Wednesday, January 14, 2009

The Dow under Bush: Worst Returns Since Hoover

With the end of his Presidency racing towards us, there have been many reviews of the Bush administration's performance over his eight years. Some of these have focused on his foreign policy. Others on his domestic agenda and still others on various parts of the economy.

Several years ago, when I noticed the stock market was going nowhere, I decided to analyze the returns of the Dow Jones Industrial Average as far back as I could and compare it across presidential administrations. The Dow was introduced in 1897; for consistency, I chose to start my analysis with Theodore Roosevelt's administration in 1901.

The chart shows that the overall annualized return during President Bush's eight year term was negative 3.27%. That is, $100 dollars would drop to $96.73 after one year, $93.57 after two years, etc.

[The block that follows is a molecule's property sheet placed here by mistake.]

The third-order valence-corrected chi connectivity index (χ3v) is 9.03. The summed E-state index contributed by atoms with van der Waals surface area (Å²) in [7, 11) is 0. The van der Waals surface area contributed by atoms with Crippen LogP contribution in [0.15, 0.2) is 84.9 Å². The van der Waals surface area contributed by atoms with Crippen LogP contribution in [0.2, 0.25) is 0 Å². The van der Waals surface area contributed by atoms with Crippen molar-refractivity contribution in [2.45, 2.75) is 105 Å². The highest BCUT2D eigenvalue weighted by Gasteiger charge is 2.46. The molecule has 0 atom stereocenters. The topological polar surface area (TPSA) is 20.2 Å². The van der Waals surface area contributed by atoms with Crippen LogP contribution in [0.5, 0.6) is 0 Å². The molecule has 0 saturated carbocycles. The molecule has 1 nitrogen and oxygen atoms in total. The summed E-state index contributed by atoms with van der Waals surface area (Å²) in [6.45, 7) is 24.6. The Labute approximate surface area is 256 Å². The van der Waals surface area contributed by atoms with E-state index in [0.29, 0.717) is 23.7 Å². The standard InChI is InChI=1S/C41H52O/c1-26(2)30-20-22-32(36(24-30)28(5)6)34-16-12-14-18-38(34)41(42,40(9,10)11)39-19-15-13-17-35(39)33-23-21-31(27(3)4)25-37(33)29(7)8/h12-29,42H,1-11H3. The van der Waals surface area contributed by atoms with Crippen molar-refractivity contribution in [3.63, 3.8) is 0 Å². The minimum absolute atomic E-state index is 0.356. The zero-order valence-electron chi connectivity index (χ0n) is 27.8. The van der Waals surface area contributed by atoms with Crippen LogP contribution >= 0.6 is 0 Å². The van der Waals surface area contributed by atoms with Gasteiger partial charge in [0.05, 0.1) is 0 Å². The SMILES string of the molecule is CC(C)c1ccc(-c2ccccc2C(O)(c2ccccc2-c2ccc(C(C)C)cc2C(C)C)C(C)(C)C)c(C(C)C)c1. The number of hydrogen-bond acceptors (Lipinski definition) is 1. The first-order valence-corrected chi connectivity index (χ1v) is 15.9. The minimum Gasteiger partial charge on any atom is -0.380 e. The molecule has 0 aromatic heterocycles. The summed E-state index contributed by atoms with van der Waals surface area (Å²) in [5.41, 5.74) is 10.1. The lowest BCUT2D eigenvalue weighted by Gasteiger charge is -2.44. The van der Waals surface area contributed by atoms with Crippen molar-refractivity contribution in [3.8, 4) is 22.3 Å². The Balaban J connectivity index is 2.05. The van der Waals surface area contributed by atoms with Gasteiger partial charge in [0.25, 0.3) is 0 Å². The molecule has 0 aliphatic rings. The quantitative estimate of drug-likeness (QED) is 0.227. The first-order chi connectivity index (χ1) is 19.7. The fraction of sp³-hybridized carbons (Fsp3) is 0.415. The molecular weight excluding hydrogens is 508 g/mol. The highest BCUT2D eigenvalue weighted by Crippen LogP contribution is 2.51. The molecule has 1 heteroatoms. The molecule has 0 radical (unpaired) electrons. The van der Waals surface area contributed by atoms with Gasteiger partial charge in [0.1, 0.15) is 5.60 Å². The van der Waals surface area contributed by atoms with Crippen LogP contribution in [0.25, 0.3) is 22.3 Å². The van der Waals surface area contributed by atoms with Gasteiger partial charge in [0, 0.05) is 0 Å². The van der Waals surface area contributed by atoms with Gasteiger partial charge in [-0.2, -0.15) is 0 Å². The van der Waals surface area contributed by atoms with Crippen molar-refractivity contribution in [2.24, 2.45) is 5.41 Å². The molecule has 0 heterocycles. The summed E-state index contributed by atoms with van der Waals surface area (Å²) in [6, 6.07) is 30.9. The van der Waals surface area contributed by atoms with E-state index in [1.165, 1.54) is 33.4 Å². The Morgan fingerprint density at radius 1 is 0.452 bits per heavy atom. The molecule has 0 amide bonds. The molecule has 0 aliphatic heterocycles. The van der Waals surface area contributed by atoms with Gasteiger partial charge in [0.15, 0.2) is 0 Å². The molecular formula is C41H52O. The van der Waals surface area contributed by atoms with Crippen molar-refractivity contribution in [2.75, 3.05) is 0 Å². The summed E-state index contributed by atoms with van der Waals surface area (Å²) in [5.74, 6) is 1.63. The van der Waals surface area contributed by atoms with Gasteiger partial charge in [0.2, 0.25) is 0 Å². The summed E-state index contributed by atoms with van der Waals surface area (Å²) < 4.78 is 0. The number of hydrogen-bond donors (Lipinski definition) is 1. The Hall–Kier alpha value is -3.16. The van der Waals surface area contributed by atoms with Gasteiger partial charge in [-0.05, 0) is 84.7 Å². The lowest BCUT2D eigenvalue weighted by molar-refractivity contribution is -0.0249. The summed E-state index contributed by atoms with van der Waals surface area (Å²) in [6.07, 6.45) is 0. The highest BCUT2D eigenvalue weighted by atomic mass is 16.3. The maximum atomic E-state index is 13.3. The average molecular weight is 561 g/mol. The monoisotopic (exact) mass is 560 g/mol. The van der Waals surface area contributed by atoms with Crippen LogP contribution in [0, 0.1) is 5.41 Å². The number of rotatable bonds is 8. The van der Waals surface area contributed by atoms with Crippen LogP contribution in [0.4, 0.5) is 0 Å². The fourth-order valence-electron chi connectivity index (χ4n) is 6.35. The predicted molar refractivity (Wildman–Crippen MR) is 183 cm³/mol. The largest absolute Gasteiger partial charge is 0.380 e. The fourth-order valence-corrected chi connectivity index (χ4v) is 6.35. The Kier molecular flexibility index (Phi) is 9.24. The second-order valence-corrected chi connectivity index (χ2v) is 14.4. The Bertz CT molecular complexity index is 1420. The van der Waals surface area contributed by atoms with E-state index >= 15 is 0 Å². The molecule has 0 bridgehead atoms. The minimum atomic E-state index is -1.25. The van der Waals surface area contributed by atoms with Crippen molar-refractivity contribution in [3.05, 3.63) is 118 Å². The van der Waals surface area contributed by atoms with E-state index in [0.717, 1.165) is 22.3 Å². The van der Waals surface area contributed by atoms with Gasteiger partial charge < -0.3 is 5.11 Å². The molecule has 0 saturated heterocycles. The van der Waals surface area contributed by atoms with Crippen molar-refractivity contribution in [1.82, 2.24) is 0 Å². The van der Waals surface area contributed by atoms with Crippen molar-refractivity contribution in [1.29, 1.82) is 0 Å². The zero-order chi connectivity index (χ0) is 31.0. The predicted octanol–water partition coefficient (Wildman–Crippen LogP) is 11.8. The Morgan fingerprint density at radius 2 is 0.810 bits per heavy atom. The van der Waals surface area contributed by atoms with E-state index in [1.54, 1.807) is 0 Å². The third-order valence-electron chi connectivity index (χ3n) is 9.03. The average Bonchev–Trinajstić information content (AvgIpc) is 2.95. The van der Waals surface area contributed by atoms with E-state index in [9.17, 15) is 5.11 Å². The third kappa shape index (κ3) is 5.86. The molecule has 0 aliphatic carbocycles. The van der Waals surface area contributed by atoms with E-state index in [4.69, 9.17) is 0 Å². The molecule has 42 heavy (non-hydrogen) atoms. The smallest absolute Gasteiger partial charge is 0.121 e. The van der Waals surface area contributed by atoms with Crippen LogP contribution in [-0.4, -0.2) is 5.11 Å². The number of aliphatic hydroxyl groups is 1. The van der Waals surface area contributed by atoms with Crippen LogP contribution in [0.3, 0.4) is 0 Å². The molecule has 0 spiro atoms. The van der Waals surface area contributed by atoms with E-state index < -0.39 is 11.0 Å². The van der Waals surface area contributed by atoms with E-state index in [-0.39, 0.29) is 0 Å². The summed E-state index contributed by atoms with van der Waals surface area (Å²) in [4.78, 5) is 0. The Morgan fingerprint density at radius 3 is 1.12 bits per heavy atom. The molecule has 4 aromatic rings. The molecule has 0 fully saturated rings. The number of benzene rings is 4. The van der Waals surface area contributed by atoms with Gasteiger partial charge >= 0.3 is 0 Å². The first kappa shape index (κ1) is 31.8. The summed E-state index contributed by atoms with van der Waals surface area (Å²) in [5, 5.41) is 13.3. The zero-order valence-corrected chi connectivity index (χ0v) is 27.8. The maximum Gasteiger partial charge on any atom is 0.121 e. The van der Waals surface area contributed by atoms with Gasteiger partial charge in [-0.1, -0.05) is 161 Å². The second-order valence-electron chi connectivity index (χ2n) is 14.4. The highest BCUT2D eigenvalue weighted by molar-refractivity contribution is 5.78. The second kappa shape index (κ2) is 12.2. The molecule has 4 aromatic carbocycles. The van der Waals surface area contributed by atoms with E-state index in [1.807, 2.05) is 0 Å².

As of this writing, President Bush is just behind President Nixon (with a -3.20 return for his 5 1/2 years). To find a President with a worse record of results on the Dow, one would have to go all the way back to 1933, when President Hoover left office. On his watch, the Dow went from around 314 to 54, which means that each year of his presidency, it fell another 35%.

Many will argue that President Bush had a lot to deal with that was not his fault, including two wars, a terrorist attack, two recessions, huge deficits, a falling dollar, a bursting housing bubble, etc. To some extent, these things are true and can be somewhat of a defense for the President.

However, I challenge anyone to identify a President who had nothing big happen in the course of his administration that impacted the economy. President Reagan had to deal with a severe recession. President George H. W. Bush had a war of his own and a recession.

For a supposedly business friendly administration, they didn't do investors any favors.




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